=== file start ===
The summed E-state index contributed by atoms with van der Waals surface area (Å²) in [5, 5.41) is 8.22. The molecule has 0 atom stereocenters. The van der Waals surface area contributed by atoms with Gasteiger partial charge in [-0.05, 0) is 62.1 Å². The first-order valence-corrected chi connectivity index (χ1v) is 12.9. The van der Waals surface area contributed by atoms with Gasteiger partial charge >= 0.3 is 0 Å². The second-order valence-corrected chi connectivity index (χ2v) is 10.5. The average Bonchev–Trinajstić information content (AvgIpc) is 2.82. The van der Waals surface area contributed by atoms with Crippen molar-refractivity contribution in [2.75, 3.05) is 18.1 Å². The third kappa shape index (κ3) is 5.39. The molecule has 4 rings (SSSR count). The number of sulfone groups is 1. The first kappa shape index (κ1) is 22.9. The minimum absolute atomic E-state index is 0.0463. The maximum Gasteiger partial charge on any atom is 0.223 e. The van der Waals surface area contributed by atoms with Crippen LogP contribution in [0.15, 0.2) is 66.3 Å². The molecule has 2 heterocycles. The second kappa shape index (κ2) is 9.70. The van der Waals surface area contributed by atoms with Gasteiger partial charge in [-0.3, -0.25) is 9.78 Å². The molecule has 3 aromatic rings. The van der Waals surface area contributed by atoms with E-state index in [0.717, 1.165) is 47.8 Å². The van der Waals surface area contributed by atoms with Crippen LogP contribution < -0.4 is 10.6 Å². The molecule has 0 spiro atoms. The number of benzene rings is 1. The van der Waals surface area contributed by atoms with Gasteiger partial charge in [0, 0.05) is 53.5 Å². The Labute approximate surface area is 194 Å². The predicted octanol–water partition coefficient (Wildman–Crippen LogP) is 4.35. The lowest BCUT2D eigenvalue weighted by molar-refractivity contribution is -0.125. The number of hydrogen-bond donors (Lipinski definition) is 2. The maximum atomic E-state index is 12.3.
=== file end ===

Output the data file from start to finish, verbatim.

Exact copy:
The summed E-state index contributed by atoms with van der Waals surface area (Å²) in [5, 5.41) is 8.22. The molecule has 0 atom stereocenters. The van der Waals surface area contributed by atoms with Gasteiger partial charge in [-0.05, 0) is 62.1 Å². The first-order valence-corrected chi connectivity index (χ1v) is 12.9. The van der Waals surface area contributed by atoms with Gasteiger partial charge >= 0.3 is 0 Å². The second-order valence-corrected chi connectivity index (χ2v) is 10.5. The average Bonchev–Trinajstić information content (AvgIpc) is 2.82. The van der Waals surface area contributed by atoms with Crippen molar-refractivity contribution in [2.75, 3.05) is 18.1 Å². The third kappa shape index (κ3) is 5.39. The molecule has 4 rings (SSSR count). The number of sulfone groups is 1. The first kappa shape index (κ1) is 22.9. The minimum absolute atomic E-state index is 0.0463. The maximum Gasteiger partial charge on any atom is 0.223 e. The van der Waals surface area contributed by atoms with Crippen LogP contribution in [0.15, 0.2) is 66.3 Å². The molecule has 2 heterocycles. The second kappa shape index (κ2) is 9.70. The van der Waals surface area contributed by atoms with Gasteiger partial charge in [-0.3, -0.25) is 9.78 Å². The molecule has 3 aromatic rings. The van der Waals surface area contributed by atoms with E-state index in [0.717, 1.165) is 47.8 Å². The van der Waals surface area contributed by atoms with Crippen LogP contribution < -0.4 is 10.6 Å². The molecule has 0 spiro atoms. The number of benzene rings is 1. The van der Waals surface area contributed by atoms with Gasteiger partial charge in [0, 0.05) is 53.5 Å². The Labute approximate surface area is 194 Å². The predicted octanol–water partition coefficient (Wildman–Crippen LogP) is 4.35. The lowest BCUT2D eigenvalue weighted by molar-refractivity contribution is -0.125. The number of hydrogen-bond donors (Lipinski definition) is 2. The maximum atomic E-state index is 12.3.